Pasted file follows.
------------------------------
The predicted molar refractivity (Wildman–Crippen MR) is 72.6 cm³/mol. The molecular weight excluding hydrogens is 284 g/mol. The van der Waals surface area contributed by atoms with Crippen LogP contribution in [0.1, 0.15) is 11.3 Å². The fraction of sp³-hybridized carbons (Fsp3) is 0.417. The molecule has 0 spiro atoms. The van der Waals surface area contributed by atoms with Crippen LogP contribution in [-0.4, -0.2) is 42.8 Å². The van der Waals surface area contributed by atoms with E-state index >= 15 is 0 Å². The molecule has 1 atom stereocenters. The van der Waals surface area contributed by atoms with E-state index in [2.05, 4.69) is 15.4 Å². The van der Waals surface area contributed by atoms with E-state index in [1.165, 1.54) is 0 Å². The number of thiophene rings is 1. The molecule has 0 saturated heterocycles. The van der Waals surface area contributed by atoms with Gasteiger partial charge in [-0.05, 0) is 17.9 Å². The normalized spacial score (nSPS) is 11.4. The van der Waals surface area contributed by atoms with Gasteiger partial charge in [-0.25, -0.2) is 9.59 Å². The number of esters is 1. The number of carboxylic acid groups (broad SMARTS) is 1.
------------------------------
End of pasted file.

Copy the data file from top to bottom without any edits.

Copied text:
The predicted molar refractivity (Wildman–Crippen MR) is 72.6 cm³/mol. The molecular weight excluding hydrogens is 284 g/mol. The van der Waals surface area contributed by atoms with Crippen LogP contribution in [0.1, 0.15) is 11.3 Å². The fraction of sp³-hybridized carbons (Fsp3) is 0.417. The molecule has 0 spiro atoms. The van der Waals surface area contributed by atoms with Crippen LogP contribution in [-0.4, -0.2) is 42.8 Å². The van der Waals surface area contributed by atoms with E-state index >= 15 is 0 Å². The molecule has 1 atom stereocenters. The van der Waals surface area contributed by atoms with E-state index in [2.05, 4.69) is 15.4 Å². The van der Waals surface area contributed by atoms with E-state index in [1.165, 1.54) is 0 Å². The number of thiophene rings is 1. The molecule has 0 saturated heterocycles. The van der Waals surface area contributed by atoms with Gasteiger partial charge in [-0.05, 0) is 17.9 Å². The normalized spacial score (nSPS) is 11.4. The van der Waals surface area contributed by atoms with Gasteiger partial charge in [-0.25, -0.2) is 9.59 Å². The number of esters is 1. The number of carboxylic acid groups (broad SMARTS) is 1.